Another quality that becomes very apparent is how forced everything in Ghosted feels. The romance feels forced but the comedy especially feels forced. The four screenwriters include the writers behind the Deadpool, Zombieland, Ant-Man, Spider-Man, and recent Jumanji movies, so we know these credited writers have a keen understanding of comedy. It makes the results on screen all the more mystifying and disappointing. The jokes generally feel off (“He expected a hottie not Mata Hari,” womp womp), the rhythm and tone feel a little too much, too forced, like the actors are desperately trying to compensate. It comes across like they were instructed to speak at a more fast-paced and clipped rate to attempt to emulate screwball comedy patter, but the material isn’t there to match the hyperactive verbal presentation. The music is also another factor in trying to better compensate. It’s trying to provide a jaunty, breezy energy level that isn’t sustained in the movie by its comedy, action, or romance. The number of needle drop song selections can also be insufferable and dumbfounding. The characters will start a gun fight and then “My Sharona” will crank up or, even more inexplicably, “Uptown Funk.” The relentless fallback of familiar pop and rock ditties intruding over the action doesn’t so much elevate the moment as make you realize just what would be missing without the song. I’m all for the clever use of music to jazz up a scene, but the final action sequence shouldn’t have to rely on Bruno Mars for any nascent fun.
There are a handful of moments and ideas here that could have worked in a better movie. I enjoyed a stretch in the middle where Sadie and Cole are ambushed by one bounty hunter with an absurd name after another, and each is a cameo from a familiar face and each gets dispatched swiftly. The movie also takes pains to make fun of Cole’s smothering qualities, including his snapping a picture of Sadie while she slept in his arms post-coitus and unaware. I wish this line of criticism would pick up more momentum but there’s only so much heat that Cole will take when he still needs to be the handsome and appealing lead. I also liked the idea of a villain, played by Adrien Brody like his copy of the screenplay didn’t have a single joke inside it, who is simply trying not to be revealed to be incompetent. I think there was especially more room to mine with the confusion over which character was the infamous Tax Man. The assumption that it must be a man could have opened up a broader and interesting subplot over sexist gender assumptions, with nobody believing that a g-g-g-girl could be such an accomplished trained killer (alas, the “girls can do it too” message seems to be all the movie offers in response).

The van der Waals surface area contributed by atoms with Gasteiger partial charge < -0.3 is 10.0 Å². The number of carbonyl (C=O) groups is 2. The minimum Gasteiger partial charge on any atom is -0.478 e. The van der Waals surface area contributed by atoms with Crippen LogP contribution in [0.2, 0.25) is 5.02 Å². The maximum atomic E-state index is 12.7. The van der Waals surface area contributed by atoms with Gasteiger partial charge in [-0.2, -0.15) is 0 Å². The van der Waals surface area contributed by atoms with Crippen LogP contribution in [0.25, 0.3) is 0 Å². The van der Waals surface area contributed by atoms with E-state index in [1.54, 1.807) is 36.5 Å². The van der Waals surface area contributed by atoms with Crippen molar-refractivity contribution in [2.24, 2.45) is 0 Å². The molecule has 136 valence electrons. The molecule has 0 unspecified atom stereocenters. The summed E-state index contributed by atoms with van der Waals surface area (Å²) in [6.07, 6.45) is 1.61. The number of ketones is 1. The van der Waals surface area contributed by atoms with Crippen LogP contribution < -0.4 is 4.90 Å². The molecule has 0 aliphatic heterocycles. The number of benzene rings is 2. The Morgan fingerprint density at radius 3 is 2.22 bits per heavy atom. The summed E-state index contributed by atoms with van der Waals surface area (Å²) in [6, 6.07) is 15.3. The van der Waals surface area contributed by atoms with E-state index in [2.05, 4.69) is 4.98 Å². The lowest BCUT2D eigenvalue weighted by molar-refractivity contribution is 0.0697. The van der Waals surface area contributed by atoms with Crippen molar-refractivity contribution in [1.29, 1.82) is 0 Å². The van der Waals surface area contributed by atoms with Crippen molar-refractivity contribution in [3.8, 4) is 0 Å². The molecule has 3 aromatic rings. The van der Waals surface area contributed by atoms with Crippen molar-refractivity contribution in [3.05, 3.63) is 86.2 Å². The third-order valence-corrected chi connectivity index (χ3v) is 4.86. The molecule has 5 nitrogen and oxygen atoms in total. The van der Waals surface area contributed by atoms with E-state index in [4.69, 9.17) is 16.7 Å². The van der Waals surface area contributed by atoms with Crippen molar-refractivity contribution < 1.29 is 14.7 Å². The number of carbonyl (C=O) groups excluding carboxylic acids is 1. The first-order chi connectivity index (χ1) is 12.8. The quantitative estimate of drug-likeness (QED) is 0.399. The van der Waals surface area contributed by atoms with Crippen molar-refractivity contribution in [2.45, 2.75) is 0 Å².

Ghosted is not a good action movie, as it’s poorly sourced and edited, it’s not a good comedy, as the jokes are iffy and delivered in such an exaggerated and clunky manner, and it’s not a good romance, with two bland and under-developed genre character cliches portrayed by two actors who have a startling lack of chemistry together. The music is obnoxious and trying to compensate for the flagging energy level and forced comedy, the movie runs too long at almost two hours, and director Dexter Fletcher (Rocketman) has no feel for action or romance. It’s the comedy that made me most depressed, as no character talked like a semblance of a real human being, nor was their fast-paced, quippy dialogue truly zingy and entertaining. t was like watching a desperate person try and prove they are not, in fact desperate, but with every word only proving more and more their desperation. I’m sure some people out there will find this movie passably breezy or charming or at least inoffensive for two hours of inattention. It all felt so forced and inauthentic and tired to me. It’s best to just ghost this film in real life.
Nate’s Grade: C-
Posted on April 22, 2023, in 2023 Movies and tagged action, adrien brody, ana de armas, chris evans, comedy, dexter fletcher, romance, spy thriller. Bookmark the permalink. Leave a comment.